Inpatient surgery is rapidly becoming a thing of the past in the current medical-economic climate. Operations that routinely required a 2-day hospitalization only 10 years ago are now being performed on an outpatient basis. Consequently, people who require admission following their surgery tend to have had major procedures. Hopefully, by this time your physician has told you whether or not you are going to be admitted to the hospital after your operation. If this has not been discussed yet, ask the next time you talk to your surgeon or one of his or her staff.
In reality, the trend toward outpatient surgery is not all bad. There are many benefits to recovering at home. The hospital is basically a building full of sick people, many of whom are carrying dangerous viruses and bacteria. In this day and age, if you absolutely don’t need to be in a hospital, you shouldn’t be. On the other hand, there are obviously services provided in a hospital that cannot be provided anywhere else. Additionally, nearly all hospitals are staffed 24 hours a day, 7 days a week, 52 weeks a year by physicians, nurses, respiratory therapists, radiology technologists, and numerous other allied health professionals. For surgical patients, the decisions regarding hospital admission are based on the issues of pain control, ambulation (that is, the ability to get around), nutrition, respiratory function, and surgical drain management. Typically, surgical patients will have issues in one or more of these fields, and once all of the problems have been addressed, it will be time to go home to complete the recovery phase of the operation.
When talking with your surgeon about your admission, you should ask how long a typical patient remains hospitalized after operations of the type you are having. You must take into consideration you personal attributes as well when you consider the answer. I have known many patients who left the hospital of their own volition when I would have preferred they remain in bed. I have also known people who virtually had to be chased out of the hospital with a stick despite having recovered quite well. Your surgeon will be able to assess your condition and give you a fairly accurate picture of your estimated length of stay. This presupposes that the operation will go technically well and that you will recover without any complications. Since this is the case in the overwhelming majority of procedures, you can rest assured that almost everyone will be home within a day or two of the doctor’s estimate. You should also ask you doctor how long it will be until you are well enough to resume work or your favorite leisure activities. Frequently you will be home days to weeks before you are feeling up to a game of golf or a day at work.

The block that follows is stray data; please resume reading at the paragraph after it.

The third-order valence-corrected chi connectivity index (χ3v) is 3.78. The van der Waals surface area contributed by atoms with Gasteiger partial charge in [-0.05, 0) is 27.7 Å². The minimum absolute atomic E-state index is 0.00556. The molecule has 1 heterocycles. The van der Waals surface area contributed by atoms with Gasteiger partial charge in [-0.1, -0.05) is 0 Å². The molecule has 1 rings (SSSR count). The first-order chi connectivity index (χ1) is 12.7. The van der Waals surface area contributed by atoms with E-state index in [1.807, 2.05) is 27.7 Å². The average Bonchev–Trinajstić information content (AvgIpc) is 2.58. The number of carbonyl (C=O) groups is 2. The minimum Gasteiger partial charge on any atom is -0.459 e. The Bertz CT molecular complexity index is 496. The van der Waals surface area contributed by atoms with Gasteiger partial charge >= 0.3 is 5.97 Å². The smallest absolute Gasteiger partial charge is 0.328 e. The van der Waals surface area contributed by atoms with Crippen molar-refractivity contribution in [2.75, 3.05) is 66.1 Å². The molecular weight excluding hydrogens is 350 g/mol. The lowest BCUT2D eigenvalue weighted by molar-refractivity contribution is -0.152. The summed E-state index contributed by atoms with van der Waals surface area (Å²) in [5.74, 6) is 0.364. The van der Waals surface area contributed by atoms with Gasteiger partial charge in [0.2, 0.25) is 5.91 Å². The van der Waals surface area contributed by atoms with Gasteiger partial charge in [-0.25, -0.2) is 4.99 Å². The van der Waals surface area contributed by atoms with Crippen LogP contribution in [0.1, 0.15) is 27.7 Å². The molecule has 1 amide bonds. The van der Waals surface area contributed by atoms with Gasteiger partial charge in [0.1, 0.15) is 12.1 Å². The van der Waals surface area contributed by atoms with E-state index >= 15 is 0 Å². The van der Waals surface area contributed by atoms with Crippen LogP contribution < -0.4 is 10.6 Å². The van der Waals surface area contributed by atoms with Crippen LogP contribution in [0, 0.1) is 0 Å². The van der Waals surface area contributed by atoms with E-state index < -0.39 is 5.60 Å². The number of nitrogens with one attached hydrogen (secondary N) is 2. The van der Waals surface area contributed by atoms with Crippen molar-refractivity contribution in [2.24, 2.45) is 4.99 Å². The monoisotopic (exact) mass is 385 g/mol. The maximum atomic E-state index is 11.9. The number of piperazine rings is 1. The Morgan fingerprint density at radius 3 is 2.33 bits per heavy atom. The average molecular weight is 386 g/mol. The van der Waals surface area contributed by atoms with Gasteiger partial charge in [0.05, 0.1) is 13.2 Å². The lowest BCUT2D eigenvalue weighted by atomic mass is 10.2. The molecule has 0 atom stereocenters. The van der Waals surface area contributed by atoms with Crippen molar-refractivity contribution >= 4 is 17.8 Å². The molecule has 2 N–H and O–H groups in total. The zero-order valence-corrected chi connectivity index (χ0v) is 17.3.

Once you have an idea how long you are going to be in the hospital, you can begin to plan what you need to bring with you. The first thing you should remember to pack is your completed PreOp-Worksheet. Keep it where it is easily accessible; in fact, you may even want to make a few copies of it so that you can give it directly to the numerous nurses, administrators, discharge planners, and physicians who will be attending to you during your stay. Beyond that, you should bring a few of the most basic necessities of comfort and hygiene. Remember that even if you show up with nothing but a smile, the hospital will be able to provide everything you need to complete your stay. I personally prefer my own toothbrush to a disposable brand, so I suggest bringing your own. If you wear dentures, bring the cleaners and bonding agents you need. Hearing aids with fresh batteries are important for those who need them, as they will improve communication with the hospital staff. If you wear glasses, bring the oldest pair you have that still allows for adequate vision. You will find that small objects such as glasses have a way of losing themselves during your hospital stay. An inexpensive watch or travel clock is always nice, but unfortunately things of value have a tendency to disappear from hospitals as well. For traveling around the building, a light robe and a pair of slippers are welcomed additions; the outfits provided for hospital patients tend to be flimsy and leave you somewhat exposed. A pair of sweat pants and a sweatshirt are reasonable items to bring, particularly in cold weather. If you have a tendency to feel cold, an extra shawl or blanket may also be useful. Some people like to bring their own pillows; but beware, they will always leave stained with blood, sweat, and other body fluids. The recovery period following surgery can be pretty messy. Underwear is a luxury you may not be allowed to enjoy, depending upon the site of surgery; but bring an extra pair or two and I guarantee you won’t regret it. Some women also find that a very basic makeup kit allows them to manage their looks at a very stressful time. A common joke among hospital staff is that once a woman patient feels well enough to apply makeup, it’s time for her to go home.